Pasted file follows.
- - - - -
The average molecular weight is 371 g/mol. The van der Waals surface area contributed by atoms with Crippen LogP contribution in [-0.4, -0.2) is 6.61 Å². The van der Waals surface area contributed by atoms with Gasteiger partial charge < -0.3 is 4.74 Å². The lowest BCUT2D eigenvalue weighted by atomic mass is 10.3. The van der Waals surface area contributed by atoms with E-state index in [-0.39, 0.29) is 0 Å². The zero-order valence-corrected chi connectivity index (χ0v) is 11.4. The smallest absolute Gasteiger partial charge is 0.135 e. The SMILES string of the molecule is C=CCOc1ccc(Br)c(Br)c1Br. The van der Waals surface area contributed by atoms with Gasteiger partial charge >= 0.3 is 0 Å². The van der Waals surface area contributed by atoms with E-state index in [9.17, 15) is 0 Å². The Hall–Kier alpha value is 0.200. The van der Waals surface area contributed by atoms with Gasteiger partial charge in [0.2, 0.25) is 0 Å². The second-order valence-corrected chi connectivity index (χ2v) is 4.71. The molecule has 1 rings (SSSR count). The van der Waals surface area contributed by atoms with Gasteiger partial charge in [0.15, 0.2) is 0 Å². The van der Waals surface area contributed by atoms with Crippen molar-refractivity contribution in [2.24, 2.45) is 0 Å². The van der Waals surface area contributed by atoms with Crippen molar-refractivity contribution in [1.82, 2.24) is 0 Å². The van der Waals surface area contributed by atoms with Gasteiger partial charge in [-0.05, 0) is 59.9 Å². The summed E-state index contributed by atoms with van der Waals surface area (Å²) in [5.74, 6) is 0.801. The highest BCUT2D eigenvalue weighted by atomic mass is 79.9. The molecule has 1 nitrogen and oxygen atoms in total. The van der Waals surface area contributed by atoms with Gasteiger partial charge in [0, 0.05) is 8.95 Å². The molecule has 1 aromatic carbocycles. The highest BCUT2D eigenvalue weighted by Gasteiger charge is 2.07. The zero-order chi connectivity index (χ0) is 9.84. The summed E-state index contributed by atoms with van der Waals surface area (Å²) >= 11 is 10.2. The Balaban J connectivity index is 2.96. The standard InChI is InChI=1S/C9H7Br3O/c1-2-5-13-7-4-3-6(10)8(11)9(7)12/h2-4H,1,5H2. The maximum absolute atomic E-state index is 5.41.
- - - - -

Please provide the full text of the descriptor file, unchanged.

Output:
The average molecular weight is 371 g/mol. The van der Waals surface area contributed by atoms with Crippen LogP contribution in [-0.4, -0.2) is 6.61 Å². The van der Waals surface area contributed by atoms with Gasteiger partial charge < -0.3 is 4.74 Å². The lowest BCUT2D eigenvalue weighted by atomic mass is 10.3. The van der Waals surface area contributed by atoms with E-state index in [-0.39, 0.29) is 0 Å². The zero-order valence-corrected chi connectivity index (χ0v) is 11.4. The smallest absolute Gasteiger partial charge is 0.135 e. The SMILES string of the molecule is C=CCOc1ccc(Br)c(Br)c1Br. The van der Waals surface area contributed by atoms with Gasteiger partial charge >= 0.3 is 0 Å². The van der Waals surface area contributed by atoms with E-state index in [9.17, 15) is 0 Å². The Hall–Kier alpha value is 0.200. The van der Waals surface area contributed by atoms with Gasteiger partial charge in [0.2, 0.25) is 0 Å². The second-order valence-corrected chi connectivity index (χ2v) is 4.71. The molecule has 1 rings (SSSR count). The van der Waals surface area contributed by atoms with Gasteiger partial charge in [0.15, 0.2) is 0 Å². The van der Waals surface area contributed by atoms with Crippen molar-refractivity contribution in [2.24, 2.45) is 0 Å². The van der Waals surface area contributed by atoms with Crippen molar-refractivity contribution in [1.82, 2.24) is 0 Å². The van der Waals surface area contributed by atoms with Gasteiger partial charge in [-0.05, 0) is 59.9 Å². The summed E-state index contributed by atoms with van der Waals surface area (Å²) in [5.74, 6) is 0.801. The highest BCUT2D eigenvalue weighted by atomic mass is 79.9. The molecule has 1 nitrogen and oxygen atoms in total. The van der Waals surface area contributed by atoms with Gasteiger partial charge in [0, 0.05) is 8.95 Å². The molecule has 1 aromatic carbocycles. The highest BCUT2D eigenvalue weighted by Gasteiger charge is 2.07. The zero-order chi connectivity index (χ0) is 9.84. The summed E-state index contributed by atoms with van der Waals surface area (Å²) >= 11 is 10.2. The Balaban J connectivity index is 2.96. The standard InChI is InChI=1S/C9H7Br3O/c1-2-5-13-7-4-3-6(10)8(11)9(7)12/h2-4H,1,5H2. The maximum absolute atomic E-state index is 5.41.